Marcia says: Autism is a complicated condition. There are some children with medical problems too severe for anyone to fix, although most improve with treatment. I ache for the parents whose children have not gotten better. These are the parents work hard at this, do the medical and behavioral interventions, and yet their children’s immune systems are just too compromised. No single approach is going to fix all children. The cause of a child’s autism symptoms is not always the same. As a result, their medical condition and recovery are different. If the answers were simple, autism would have been cured a long time ago. I always thought of our children as the canaries in the coal mines. They are the first to succumb to the over abundance of stressors in our environment. And some immune systems are less able to fight off the stress put on them. There may even be a genetic component to this. A few things I think help the immune system hit overload are untreated viruses, allergies, the overuse of antibiotics, and the chemicals added to our food supply. I am not against vaccines. But I believe too many vaccines given at once, and at too young an age, can also overtax a weakened system. If you think about it, each autism organization (Autism Speaks, NIDS, DAN, TACA, etal.) has a small piece of the puzzle. But there is not one answer or any magic bullet that will help all children. Dr. Herbert confirmed my “canary” theory when she said, “…My observations and hundreds of stories I’ve heard lead me to believe that what we see as autism often emerges or worsens after a series of challenges to a young body and brain. These might include environmental factors like air pollution, viruses…they might be the food we eat, the water we drink or the stresses of daily life. Or maybe all those things together. For some reason, which we may never fully understand, in some young children all these strains and burdens of everyday life get too heavy. Instead of bouncing back,…these young bodies are pushed over the edge… And at some point the Total Load of these problems reaches a tipping point.” We must stop the infighting among different autism groups about what causes this and join forces to help our children. Our message and mantra needs to be AUTISM IS MEDICAL and OUR KIDS NEED TREATMENT. If all autism groups could agree on this message and join together; we would be an army that can’t be stopped! After getting your child well, you still need to do an intensive rehabilitation piece like ABA. Our children need some kind of direct instruction to catch up on what they missed. This is difficult part for parents to coordinate. Some find it easier to pretend their kid will outgrow these symptoms, or some never try and assume it is just hopeless. Still others don’t start medical treatment until their kids are older, because their pediatrician still believes this is a developmental disorder where nothing can be done. They might not learn about the medical piece until their child is older. Treatment often is more effective the earlier it is started, before there is further damage to a child’s immune system. It is important to take charge of your child’s health and rehabilitation. You need to think for yourself and face this disease head on. You know your kid best and need to assemble an effective team of medical professionals and educators to help you survive the diagnosis. You child cannot do this on their own. Your pediatrician and even many “autism experts” do not understand the medical enough to be helpful. We all have a responsibility to make children better. Did I stay on my soapbox and ramble on too long? Are you still awake?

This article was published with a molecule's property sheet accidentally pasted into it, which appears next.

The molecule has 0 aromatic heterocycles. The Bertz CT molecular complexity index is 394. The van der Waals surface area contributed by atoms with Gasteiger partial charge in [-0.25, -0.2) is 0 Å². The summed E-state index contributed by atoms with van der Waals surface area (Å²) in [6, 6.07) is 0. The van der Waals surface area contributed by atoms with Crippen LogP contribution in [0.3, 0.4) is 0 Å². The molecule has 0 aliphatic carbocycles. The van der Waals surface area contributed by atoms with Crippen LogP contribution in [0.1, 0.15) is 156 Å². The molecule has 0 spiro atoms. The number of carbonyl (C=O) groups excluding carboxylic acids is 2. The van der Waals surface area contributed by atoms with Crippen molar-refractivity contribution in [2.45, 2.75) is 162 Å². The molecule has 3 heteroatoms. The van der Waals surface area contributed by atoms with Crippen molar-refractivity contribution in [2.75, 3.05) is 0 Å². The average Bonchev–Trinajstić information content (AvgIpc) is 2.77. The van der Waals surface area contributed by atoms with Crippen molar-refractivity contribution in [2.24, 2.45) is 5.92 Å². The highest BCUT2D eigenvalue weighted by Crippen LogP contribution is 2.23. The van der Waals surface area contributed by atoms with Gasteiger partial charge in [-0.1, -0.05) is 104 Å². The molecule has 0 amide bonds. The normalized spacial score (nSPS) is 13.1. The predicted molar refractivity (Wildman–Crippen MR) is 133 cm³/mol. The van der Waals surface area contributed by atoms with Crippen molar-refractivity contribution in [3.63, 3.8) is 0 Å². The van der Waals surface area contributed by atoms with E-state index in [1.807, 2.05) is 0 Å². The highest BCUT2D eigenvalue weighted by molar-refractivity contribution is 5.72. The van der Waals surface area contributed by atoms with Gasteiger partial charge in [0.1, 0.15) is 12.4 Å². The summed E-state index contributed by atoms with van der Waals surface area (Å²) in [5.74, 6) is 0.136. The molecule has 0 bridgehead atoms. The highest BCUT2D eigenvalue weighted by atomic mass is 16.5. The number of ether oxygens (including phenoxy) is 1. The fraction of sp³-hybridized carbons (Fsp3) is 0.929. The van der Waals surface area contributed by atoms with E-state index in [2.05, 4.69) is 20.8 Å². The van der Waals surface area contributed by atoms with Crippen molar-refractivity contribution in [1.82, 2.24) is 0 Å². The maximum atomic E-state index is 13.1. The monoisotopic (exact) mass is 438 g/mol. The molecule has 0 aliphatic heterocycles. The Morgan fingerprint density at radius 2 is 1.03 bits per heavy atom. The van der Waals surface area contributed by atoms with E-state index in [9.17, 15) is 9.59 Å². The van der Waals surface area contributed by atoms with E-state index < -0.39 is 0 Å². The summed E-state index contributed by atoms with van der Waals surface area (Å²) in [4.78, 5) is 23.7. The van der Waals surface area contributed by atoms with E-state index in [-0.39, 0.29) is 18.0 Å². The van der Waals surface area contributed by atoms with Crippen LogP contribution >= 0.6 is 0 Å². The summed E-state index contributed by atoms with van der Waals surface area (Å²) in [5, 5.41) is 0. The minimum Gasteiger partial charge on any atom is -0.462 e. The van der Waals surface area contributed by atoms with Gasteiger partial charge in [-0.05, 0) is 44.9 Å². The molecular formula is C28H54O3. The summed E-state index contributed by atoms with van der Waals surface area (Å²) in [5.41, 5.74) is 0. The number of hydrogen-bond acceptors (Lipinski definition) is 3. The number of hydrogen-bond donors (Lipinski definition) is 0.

6It has been a year since we started the medical treatment and I'm worried my son will never have speech. Why isn't he talking yet?